Alison, in the library, listens to the Magister’s ideas about how they should mediate between the Schuaschen and the Agricole and lets out a sonorous snort. “Pfffft! So you’ve just decided that we’ll draw up a contract for them and make them sign it under pain of death?”
He rolls his eyes, though not particularly annoyed, and counts off his points on his fingers. “First of all, I did not put it that crudely. Second, I said nothing about pain or death, only the implied threat thereof. Third, I made no unilateral decision, only a proposal. Because this is a telepathy-free zone, I am speaking aloud so that you might understand my thoughts. I assume that you have objections to my idea?”
“Then speak them.”
“Only if you say the magic word.”
“Is there but one? Abracadabra? Presto?”
“The magic word is please, robot of mine.”
His eyebrows fly up in curves. “Very clever! You tell me that please is a spell, and then you know, because of my interest in the occult, I shall be more apt to remember it and use it.”
She’s about to say that the magic word is just an Earth joke that people use on bratty little kids, but, if he thinks she thought it up herself, more power to her. “Yes, I’m just that brilliant.”
“Anyway, please tell me your reservations.”
Alison counts back on her fingers at him. “Well, there’s at least three off the top of my head: the colonialism problem, the compulsion problem, and the Goddammit, why won’t you fit? problem.”
“Explain, please. The last one especially intrigues me.”
“Okay then -- colonialism. Even though both the Schuaschen and the Agricole both asked for our help, you have to admit that this is kind of a colonialist assignment -- you know, solving the problems of the natives for them because they can’t do it themselves. I say to myself, But I’m helping the Schuaschen, and this is for liberty and justice and equality. But you can be colonialist even for a good cause, I guess. If we do things for them, if we give them a contract that we write, then we do the exact opposite of helping. We treat them as if they aren’t capable enough to determine their own lives. We disrespect them; we cause them pain; we don’t treat them like the people they are. So that’s one reason why we can’t make a list of what with think their demands should be and then give it to the Schuaschen and the Agricole for signature.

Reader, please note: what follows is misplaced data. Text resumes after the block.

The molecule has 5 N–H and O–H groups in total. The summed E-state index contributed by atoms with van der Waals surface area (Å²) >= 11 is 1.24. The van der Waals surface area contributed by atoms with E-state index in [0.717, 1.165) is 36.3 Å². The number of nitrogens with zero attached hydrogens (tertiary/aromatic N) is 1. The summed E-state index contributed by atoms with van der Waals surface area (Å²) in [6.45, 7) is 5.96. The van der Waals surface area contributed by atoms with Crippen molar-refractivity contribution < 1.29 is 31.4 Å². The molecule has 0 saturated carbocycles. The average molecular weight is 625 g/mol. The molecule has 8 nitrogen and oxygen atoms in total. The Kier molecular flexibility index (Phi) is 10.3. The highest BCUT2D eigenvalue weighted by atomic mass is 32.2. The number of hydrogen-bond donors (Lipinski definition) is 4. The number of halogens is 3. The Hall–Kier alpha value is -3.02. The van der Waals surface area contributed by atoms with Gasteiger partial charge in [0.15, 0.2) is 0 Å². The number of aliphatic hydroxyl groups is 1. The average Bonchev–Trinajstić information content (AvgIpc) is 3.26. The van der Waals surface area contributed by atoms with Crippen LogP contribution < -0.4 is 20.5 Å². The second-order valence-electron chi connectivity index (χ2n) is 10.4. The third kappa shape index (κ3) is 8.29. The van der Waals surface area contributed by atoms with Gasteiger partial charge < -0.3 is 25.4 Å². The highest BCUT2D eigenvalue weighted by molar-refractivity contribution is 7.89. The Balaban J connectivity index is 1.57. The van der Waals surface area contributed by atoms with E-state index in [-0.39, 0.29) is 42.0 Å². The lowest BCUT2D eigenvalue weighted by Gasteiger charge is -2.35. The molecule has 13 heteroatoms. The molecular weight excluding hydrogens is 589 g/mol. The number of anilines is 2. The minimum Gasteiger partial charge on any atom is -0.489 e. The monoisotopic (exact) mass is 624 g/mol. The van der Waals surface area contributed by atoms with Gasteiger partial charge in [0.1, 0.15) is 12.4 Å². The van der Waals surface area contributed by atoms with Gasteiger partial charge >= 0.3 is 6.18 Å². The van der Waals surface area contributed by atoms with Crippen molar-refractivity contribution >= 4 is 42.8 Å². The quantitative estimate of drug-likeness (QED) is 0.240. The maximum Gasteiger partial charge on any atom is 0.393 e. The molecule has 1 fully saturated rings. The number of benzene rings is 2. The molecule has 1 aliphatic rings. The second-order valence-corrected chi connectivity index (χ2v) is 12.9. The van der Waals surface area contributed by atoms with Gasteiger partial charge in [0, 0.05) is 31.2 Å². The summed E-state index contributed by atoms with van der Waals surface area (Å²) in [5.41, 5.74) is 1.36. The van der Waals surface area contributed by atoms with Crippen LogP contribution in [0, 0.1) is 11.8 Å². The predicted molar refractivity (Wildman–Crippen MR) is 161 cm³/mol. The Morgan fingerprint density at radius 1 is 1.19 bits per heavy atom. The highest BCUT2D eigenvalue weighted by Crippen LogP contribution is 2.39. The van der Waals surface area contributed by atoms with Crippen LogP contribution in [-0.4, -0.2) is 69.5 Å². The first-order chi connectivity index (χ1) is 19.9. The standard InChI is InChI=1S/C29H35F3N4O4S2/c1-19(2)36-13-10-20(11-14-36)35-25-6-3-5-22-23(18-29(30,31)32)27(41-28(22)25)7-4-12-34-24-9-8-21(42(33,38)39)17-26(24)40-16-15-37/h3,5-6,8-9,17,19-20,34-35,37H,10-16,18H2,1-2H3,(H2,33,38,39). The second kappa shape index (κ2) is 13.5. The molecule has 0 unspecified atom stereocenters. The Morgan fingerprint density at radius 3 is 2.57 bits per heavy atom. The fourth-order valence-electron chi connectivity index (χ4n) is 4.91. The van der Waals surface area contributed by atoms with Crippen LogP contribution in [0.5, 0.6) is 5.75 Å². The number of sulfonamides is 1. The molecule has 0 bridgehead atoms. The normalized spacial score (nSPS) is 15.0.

“And then, of course, there’s the compulsion problem. You know exactly what I’m talking about because it’s just another way at looking at the difference types of obedience: that enjoined from the outside and that voluntarily issued from the inside. If we tell the Schuaschen and the Agricole what to do and then make them do it, we’ve got obedience under duress. They do what we want as long as we force them to do so and quit as soon as we let up force. And that’s mind-fucking, which is a hard limit. The only way this peace will go anywhere is if the parties think it up themselves and agree to it of their own volition. Then they’ll want to keep the peace because they created it and made it theirs.